Fortnite developer hit with record $520m fine; collecting kids' data
19th December 2022

Fortnite developer Epic is hit with record $520m fine for collecting kids’ data without parents’ consent, tricking them into making in-game purchases and exposing them to suicide chat

  • North Carolina-based Epic Games will pay millions to settle allegations that the company took advantage of vulnerable children by collecting their data 
  • The company was also accused of psychological trauma by exploiting their young audience by subjecting them to bullying, threats, harassment and suicide
  • Fortnite reportedly used live voice and text function in suicide chat room

The wildly popular online video game Fortnite has been hit with a massive $520m fine for collecting kids’ data without parents’ consent, tricking them into making unwanted in-game purchases and exposing them to a suicide chat.

Epic Games, the North Carolina company, will pay millions – $275m for collecting data and privacy issues, and $245m for in-item purchases- to settle allegations that the company took advantage of vulnerable children, the Federal Trade Commission (FTC) announced on Monday.

The gaming company was also accused of psychological trauma by exploiting their young audience to threats of bullying, harassment and suicide which saw sinister messages sent to youngsters using the game’s live chat function.

Fortnite fanatics focuses on fighting and killing off zombie- like creatures in order to save the world. The game is played with a total of 100 players, who all have the same goal, with many players easily becoming addicted even obsessed. 

The wildly popular online video game Fortnite has been hit with a massive $520m fine for collecting kids’ data without parents’ consent and tricking them into making unwanted in-game purchases and exposing them to a suicide chat

Fortnite fanatics focuses on fighting and killing off zombie- like creatures in order to save the world. The game is played with a total of 100 players, who all have the same goal with many players easily becoming addicted even obsessed

For example, one Australian teenager dropped out of school to become a professional Fortnite player and apparently earns more money than his dad, but that appears to be a rare case.

According to the FTC, players of all ages were deceived into a phenomenon known as ‘dark patterns,’ when users are made to purchase online credits. The FTC explained this operation to be  ‘counterintuitive, inconsistent, and confusing’ button configuration, that allegedly earns Epic hundreds of millions of dollars in unauthorized charges to consumer, NBC News reported.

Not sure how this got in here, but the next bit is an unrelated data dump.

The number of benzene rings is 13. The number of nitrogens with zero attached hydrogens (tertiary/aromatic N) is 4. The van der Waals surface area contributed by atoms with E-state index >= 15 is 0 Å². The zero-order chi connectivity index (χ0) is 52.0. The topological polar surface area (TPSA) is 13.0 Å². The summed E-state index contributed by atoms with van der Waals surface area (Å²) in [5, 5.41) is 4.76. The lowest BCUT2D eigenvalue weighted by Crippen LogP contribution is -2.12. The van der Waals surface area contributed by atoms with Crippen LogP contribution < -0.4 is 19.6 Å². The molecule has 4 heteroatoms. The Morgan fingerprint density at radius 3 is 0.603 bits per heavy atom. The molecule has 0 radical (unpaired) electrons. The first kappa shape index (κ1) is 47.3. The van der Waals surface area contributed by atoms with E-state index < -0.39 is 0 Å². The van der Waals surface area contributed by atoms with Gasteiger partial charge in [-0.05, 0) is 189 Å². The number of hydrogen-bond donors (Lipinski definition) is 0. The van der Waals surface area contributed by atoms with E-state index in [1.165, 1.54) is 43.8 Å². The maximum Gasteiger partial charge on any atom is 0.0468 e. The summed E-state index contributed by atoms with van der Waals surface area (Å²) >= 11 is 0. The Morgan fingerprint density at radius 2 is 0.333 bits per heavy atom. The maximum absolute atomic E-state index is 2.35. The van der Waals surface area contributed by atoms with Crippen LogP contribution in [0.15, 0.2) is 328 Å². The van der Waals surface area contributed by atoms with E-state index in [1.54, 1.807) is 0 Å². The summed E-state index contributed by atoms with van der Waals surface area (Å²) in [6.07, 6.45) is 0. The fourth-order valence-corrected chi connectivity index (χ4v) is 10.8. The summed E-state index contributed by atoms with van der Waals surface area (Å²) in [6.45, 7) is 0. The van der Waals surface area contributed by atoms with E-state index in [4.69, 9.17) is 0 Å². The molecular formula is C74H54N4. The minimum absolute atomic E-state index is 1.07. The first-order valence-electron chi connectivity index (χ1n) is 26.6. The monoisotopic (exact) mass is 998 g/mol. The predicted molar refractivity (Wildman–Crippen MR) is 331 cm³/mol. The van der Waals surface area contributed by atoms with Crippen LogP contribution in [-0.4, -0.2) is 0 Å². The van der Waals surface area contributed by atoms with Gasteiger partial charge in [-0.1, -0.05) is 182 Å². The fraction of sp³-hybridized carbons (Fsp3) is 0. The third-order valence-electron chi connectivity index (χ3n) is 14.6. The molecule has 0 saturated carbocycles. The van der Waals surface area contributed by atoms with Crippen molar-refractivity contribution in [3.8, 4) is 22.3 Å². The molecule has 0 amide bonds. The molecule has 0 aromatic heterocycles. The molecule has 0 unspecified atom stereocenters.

Epic did not confirm or deny the allegations that were being made they did agree to revise some of their terms – privacy policies, chat and text functions, and how it charges game users – as part of the settlement. 

The company whose CEO is Tim Sweeney was most recently valued at $32 billion.  In 2018, ‘Fornite’ alone made $5.5 billion, and $3.7 billion in 2019 with nearly 400 million users worldwide, according to documents reviewed by the games site IGN, The Wall Street Journal reported.

Samuel Levine, the director of the FTC’s Bureau of Consumer Protection, said, in part, that Epic ‘will be required to change its default settings, return millions to consumers, and pay a record-breaking penalty for its privacy abuses.’

 ‘Epic put children and teens at risk through its lax privacy practices, and cost consumers millions in illegal charges through its use of dark patterns’ Levine said. 

Fortnite was released by Epic Games in 2017. The games are available in three different versions – Fortnite Battle Royale, Fortnite: Save the World, and Fortnite Creative.

Fortnite Battle Royale became a cultural phenomenon drawing a stunning 125 million players in less than a year and earning hundreds of millions of dollars per month. 

Tim Sweeney, EPIC CEO  (pictured) holds the ‘Special Award’ granted by BAFTA at The London on June 12, 2019 in West Hollywood, California

Fortnite Battle Royale became a cultural phenomenon drawing a stunning 125 million players in less than a year and earning hundreds of millions of dollars per month.

Regarding the FTC settlement, Epic stated on their website that they have been making changes – moving beyond long-standing industry practices – in order to meet the expectations of their players and regulators, and be a guide to others in the industry

Regarding the FTC settlement, Epic stated on their website that they have been making changes – moving beyond long-standing industry practices – in order to meet the expectations of their players and regulators, and be a guide to others in the industry.

‘No developer creates a game with the intention of ending up here. The video game industry is a place of fast-moving innovation, where player expectations are high and new ideas are paramount. Statutes written decades ago don’t specify how gaming ecosystems should operate,’ the company said. 

The laws have not changed, but their application has evolved and long-standing industry practices are no longer enough. We accepted this agreement because we want Epic to be at the forefront of consumer protection and provide the best experience for our players.

‘No developer creates a game with the intention of ending up here,’ it said in part. ‘The video game industry is a place of fast-moving innovation, where player expectations are high and new ideas are paramount. Statutes written decades ago don’t specify how gaming ecosystems should operate. The laws have not changed, but their application has evolved and long-standing industry practices are no longer enough. We accepted this agreement because we want Epic to be at the forefront of consumer protection and provide the best experience for our players.’

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